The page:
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Surrogacy and ART in Mexico
July 19, 2023


There is no legal framework to protect foreigners or same-sex couples who pursue surrogacy in Mexico, despite agencies and clinics promoting Mexico as a safe, legal destination for commercial surrogacy.  Surrogacy agreements between foreign and/or same-sex intending parents and gestational mothers are not enforced by Mexican courts.  Intending U.S. citizen parents have suffered administrative and legal impediments in documenting children born through surrogacy.  Some parents have been delayed weeks to months in Mexico while waiting for court decisions on parental rights and custody.  Although the citizenship of the child might be straightforward, citizenship does not confer custody.  Custody and parental rights are subject to Mexican law.  Mexican surrogacy law is incomplete and open to wide interpretation.

Be wary of agencies/clinics that guarantee the legality of surrogacy in Mexico or fail to explain the risks.  Clinics that offer “VIP” packages such as expedited embassy/consulate appointments, tailored delivery dates, or birth documents that omit the gestational mother are often operating outside the boundaries of Mexican law.  Although it is exceedingly rare, the gestational mother could enforce her parental right at any point during the surrogacy process regardless of signed and notarized contracts with the intending parents or the agency.  possible long and unexpected delays in documenting your child’s citizenship.  Make sure you understand Mexican law, which recognizes the gestational mother as the child’s legal parent with full parental rights and mandates that the gestational mother be listed on the Mexican state-issued birth certificate.  .  Be aware that individuals who attempt to circumvent local law risk criminal prosecution.  Mexican authorities have made arrests stemming from surrogacy cases.

Information from the U.S. Department of State regarding whether a child born abroad via ART/surrogacy may or may not have acquired U.S. citizenship at birth can be found at:  U.S. Citizens Considering the Use of Assisted Reproductive Technology (ART) Abroad. 








It is important to contact the U.S. Embassy as early in the process as possible so we can help guide you through the steps involved.  Please begin by creating an account on MyTravelGov and submitting your eCRBA application online.  The online process provides applicants with step-by-step instructions to complete the application.


Once the baby has been released from the hospital and you have the official Mexican birth certificate and all the other required documentation (click here for a checklist) please contact the U.S. Embassy or one of our Consulates to schedule your appointment by completing this form 

Please provide some information about your specific situation (i.e. U.S. citizen’s genetic relationship to the child, use of egg/sperm donor, clinic being used, etc.).  Please be assured we will treat all information you provide with discretion and sensitivity.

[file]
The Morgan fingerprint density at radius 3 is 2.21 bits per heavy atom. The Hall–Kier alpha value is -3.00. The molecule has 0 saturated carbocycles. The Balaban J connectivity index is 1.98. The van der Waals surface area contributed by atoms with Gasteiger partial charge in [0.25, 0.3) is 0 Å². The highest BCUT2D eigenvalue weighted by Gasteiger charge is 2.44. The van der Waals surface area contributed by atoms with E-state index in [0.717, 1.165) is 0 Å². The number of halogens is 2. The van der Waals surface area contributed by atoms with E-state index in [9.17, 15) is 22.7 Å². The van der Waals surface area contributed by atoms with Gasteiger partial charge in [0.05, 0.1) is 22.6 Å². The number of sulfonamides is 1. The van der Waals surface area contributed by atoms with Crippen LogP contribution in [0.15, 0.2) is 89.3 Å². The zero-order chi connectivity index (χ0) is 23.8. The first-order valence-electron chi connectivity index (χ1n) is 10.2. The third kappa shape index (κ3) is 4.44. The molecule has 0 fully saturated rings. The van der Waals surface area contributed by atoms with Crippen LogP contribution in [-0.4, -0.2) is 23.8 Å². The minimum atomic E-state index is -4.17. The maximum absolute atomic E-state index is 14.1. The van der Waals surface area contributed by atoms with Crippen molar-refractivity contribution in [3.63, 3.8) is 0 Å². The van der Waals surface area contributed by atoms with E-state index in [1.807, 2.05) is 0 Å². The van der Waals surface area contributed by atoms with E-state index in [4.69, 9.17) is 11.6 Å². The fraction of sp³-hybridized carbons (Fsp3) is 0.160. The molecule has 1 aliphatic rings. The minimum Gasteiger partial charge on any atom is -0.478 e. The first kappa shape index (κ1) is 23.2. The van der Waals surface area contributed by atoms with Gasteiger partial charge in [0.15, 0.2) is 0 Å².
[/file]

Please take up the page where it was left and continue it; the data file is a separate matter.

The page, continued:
On the day of the appointment, you will come to the U.S. Embassy or one of our Consulates.  Applicants should arrive at the American Citizen Services (ACS) Unit fifteen minutes prior to their appointment.  You will go through an airport-style security screening process.  For a list of items you may/may not bring with you, click here.  Note you will be allowed to bring in small amounts of milk, baby formula, baby food, and diapers, all subject to inspection.  If you plan to bring someone with you to help with the baby, please be sure they have photo identification to show the guards.  Please be prepared to spend at least two hours at the Embassy.  

When filling out the applications for the passport and CRBA, please provide the information of the genetically related parent, and, if named on the Mexican birth certificate, the second parent.  Please be sure to bring supplemental documentation necessary to demonstrate that you have met the requirements to transmit U.S. citizenship.  We will also need to see the surrogacy contract as well as any relevant medical records.  Please be aware that ART and surrogacy situations are complex and frequently require additional documentation. 

For all other general CRBA requirements, please click here. 

  • Passport application (DS-11 , PDF 89 KB) 

A Social Security number (SSN) is required for this application.  Since your child does not yet have one, please make sure to type 000-00-0000 to avoid difficulties when completing the form online.  Please do NOT sign this form ahead of time. 


The consular officer will inform you of the decision at the end of the interview.  If you presented insufficient evidence to prove the biological or legal relationship or your physical presence in the United States prior to the birth of the baby, you will be given instructions on next steps.  If DNA is suggested, you will be given specific instructions at that time. 

If approved, the CRBA and passports take approximately four to six weeks to arrive at your home in Mexico.  If you live in the United States, you may pay for courier service for the delivery to your home there.